Selkirk College Students’ Union Campaigns
Working Collectively to Represent Your Interests
Students at Selkirk College are members of the Canadian Federation of Students, British Columbia Federation of Students, and the Selkirk College Students’ Union. As a result we have representatives working on our behalf with all levels of government. Our representation was intentionally designed to match the democratic systems in Canada in an effort to maximize the ability of students to advocate on our own behalf.
A History of Success
The Local prides itself on its past successes. In 2017, after campaigning with other member locals of the British Columbia Federation of Students we were able to secure a return of adult basic education(ABE) funding with our Don’t Close the Doors campaign. This decision has returned ABE to it’s tuition fee free status for all students.
Through work with out coalition partners we are also able to lobby for changes that benefits our members. Students have supported the Fostering Change campaign of the Vancouver Foundation, calling for a system to fully fund students who have been in government care. In September of 2017 the British Columbia provincial government announced a fully-funded tuition fee waiver for those who have been in the government care system.
Our ability to create effective change is due to our collective campaigning with other member locals of the British Columbia Federation of Students. These successes include the implementation of residences in Nelson, a 2 percent cap on tuition fee increases in British Columbia, an $800 million increase in federal funding for post secondary education in 2007, and Canada’s first national system of student grants, announced in February 2008.
Locally, the students’ union is the official voice for students at Selkirk College, and provides representation and advocacy. There are student representatives on many committees of the College, as well as four seats on the Education Council and two on the Board of Governors. Students are always needed to act as representatives on committees. If interested in putting your name forward, email your elected representatives at firstname.lastname@example.org.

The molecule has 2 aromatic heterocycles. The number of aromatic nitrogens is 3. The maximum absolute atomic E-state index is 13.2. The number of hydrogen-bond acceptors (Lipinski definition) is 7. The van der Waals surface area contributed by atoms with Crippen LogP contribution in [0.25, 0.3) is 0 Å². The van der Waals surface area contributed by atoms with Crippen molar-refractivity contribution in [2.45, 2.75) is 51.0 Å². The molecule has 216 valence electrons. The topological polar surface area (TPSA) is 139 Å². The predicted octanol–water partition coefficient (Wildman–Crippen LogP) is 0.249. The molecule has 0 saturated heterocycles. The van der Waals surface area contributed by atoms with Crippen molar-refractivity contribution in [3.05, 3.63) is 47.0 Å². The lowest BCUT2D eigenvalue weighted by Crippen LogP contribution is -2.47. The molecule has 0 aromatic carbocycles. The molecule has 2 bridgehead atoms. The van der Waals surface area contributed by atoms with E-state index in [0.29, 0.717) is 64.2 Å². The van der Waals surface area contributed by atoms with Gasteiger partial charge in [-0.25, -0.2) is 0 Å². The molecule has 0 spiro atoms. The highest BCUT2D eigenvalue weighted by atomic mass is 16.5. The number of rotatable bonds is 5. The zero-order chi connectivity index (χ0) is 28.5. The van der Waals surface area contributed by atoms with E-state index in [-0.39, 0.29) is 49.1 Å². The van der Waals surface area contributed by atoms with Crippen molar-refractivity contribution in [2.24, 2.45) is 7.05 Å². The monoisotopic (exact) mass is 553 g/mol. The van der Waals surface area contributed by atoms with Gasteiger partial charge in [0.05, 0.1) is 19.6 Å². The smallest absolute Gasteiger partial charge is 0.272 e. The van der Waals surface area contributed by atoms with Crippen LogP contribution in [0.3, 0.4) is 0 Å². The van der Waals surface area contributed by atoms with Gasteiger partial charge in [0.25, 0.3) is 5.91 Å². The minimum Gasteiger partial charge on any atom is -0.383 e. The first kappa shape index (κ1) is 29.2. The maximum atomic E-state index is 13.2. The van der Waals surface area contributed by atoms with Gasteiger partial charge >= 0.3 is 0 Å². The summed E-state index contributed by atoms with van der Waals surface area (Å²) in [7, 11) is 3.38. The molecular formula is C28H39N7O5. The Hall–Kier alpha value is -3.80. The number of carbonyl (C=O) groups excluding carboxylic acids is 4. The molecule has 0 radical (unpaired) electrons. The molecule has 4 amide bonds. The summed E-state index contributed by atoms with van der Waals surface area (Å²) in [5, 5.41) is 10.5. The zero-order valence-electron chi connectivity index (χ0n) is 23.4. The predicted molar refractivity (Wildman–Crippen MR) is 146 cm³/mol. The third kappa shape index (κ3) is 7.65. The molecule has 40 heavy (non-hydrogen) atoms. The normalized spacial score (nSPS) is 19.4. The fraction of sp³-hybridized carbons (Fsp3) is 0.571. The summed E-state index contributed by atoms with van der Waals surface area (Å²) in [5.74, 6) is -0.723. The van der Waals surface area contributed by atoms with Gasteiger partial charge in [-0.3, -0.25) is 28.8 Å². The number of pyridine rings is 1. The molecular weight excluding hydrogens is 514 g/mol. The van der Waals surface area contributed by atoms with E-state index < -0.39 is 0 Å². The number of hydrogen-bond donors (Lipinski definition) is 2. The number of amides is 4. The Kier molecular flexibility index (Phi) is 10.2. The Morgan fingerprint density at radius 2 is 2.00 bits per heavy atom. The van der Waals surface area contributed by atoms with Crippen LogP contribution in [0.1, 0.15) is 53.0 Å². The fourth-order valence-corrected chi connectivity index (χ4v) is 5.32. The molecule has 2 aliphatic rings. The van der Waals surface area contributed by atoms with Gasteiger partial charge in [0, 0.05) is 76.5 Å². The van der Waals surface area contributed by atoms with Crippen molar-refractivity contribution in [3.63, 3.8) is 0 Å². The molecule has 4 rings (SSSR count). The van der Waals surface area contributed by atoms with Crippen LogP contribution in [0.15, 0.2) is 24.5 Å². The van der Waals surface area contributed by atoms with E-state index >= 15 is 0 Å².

Advocacy campaigns are designed to educate the public about student issues, to mobilize students, to influence decision-makers, and to affect change in government policies. The Local works with other students’ unions in the Canadian Federation of Students and British Columbia Federation of Students to implement campaigns to fight for a universally accessible, high quality system of public post-secondary education.
Fight For $15
Funding our studies has never been harder or more expensive. Since 2014, the Selkirk College Students’ Union has been working with the BC Federation of Labour, and workers across North America to fight for fair wages. British Columbia have the highest cost of living in Canada but if you are working full-time our minimum wage would still keep you below the poverty line. Students need to be able to survive on minimum wages in order to fund their studies for future careers. If the government really wants to strengthen the middle class, a livable minimum wage is an essential part of doing so.
To sign the petition to raise minimum wage click Fight for $15
Fighting for a More Sustainable Campus
Through organizations such as the Canadian Federation of Students and the Sierra Youth Coalition, students are mobilizing across Canada to put climate change and other environmental issues on the political radar.
Effecting change through this campaign has two equally important elements: individual action and policy change. We can all make important choices to reduce our own wasteful or unhealthy consumption, but at the same time, we cannot let local, provincial, or federal politicians off the hook. Maximizing sustainable practices has to take the form of regulatory and policy changes at the government level. For example, organizing a boycott of harmful products is important, but so is a coordinated lobbying campaign to make the product illegal or more effectively regulated.
Fighting for a More Just Society
In addition to advocacy on education and environmental issues, the students’ union also works on a range of social justice issues, including homelessness, violence against women, justice for Aboriginal peoples, and improving rights for persons with disabilities. Here are some highlights of ongoing or recent work.